1. Keep Your Site Responsive

When designing websites, keep in mind how people view sites on different devices. Designing responsive layouts allows visitors to see exactly what you want them to see regardless of device type.

Today, every website should have a mobile version. There are so many mobile users around the world that having a mobile-friendly page is something that you should look at. It is one of the factors in search engine optimisation that can help improve your site’s visibility and search engine ranking.

  1. Browser caching

Caching helps save bandwidth and improve load performance because it stores copies of frequently accessed assets locally rather than making repeated trips back to the origin server. To enable caching, add appropriate headers to your responses.

Browsers often preload certain types of data ahead of time-based on past browsing history. By leveraging this behavior, you can increase the likelihood that a visitor will click through to your site. 

  1. Avoid Redirects

Additional redirects affect your loading speed. So, don’t redirect unless necessary. In most cases, simply returning a 404 error message works better.

  1. Load Assets Asynchronously

Loading all assets synchronously means waiting until they finish downloading before continuing execution. Using asynchronous techniques lets other things happen first. When a page is loaded in a browser, it moves from top to bottom.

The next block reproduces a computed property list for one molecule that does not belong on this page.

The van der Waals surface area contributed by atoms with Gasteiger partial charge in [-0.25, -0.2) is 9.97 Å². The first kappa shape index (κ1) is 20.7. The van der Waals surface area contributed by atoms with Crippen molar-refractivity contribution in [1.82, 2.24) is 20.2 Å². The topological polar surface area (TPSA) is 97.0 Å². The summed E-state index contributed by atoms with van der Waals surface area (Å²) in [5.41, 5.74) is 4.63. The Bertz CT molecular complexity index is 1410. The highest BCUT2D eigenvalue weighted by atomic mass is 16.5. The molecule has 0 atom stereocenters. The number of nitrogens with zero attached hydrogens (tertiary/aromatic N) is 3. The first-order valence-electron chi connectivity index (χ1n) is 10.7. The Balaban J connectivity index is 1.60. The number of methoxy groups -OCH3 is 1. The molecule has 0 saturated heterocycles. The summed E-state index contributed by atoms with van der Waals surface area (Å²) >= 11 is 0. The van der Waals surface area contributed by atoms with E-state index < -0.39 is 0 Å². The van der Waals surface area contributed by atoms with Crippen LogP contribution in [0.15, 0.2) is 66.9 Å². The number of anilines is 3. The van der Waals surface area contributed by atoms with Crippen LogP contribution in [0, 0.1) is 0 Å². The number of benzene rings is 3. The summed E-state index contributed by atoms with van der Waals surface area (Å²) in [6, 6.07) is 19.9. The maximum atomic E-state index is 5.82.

1. Select the best hosting/server plan

You need to choose a good web host. This will be your home base for all of your website’s needs, so it should have everything that you want. Sites with dedicated servers often have better loading times because they don’t need to share resources and you have full control over your technical setup.

  1. Avoid too many plug-ins

Plugins can be used in different ways: some are for extended functionality and others just make things look prettier. However, too many plug-ins cause slow loading pages. Also, if there’s more than one plugin installed that does something similar, it will only serve to confuse visitors who may not know which button belongs where. It also makes it harder for search engines like Google to index your site properly.


High-performance websites in, slow websites out. It doesn’t mean you need lesser elements, you have a low-quality site. You just need to understand how so you can develop it well.

Knowing and optimizing your page performance is one way of telling your online customers that they matter. I hope that with this guide, your website will have performance improvement so you can get more leads and sales.

Conceptual Creative offers outstanding web design and hosting plans. With years of experience and advanced developer tools, creating a revved-up website is one of our specialties. So, if you need assistance in improving your page load time, our creative team will be glad to render our service.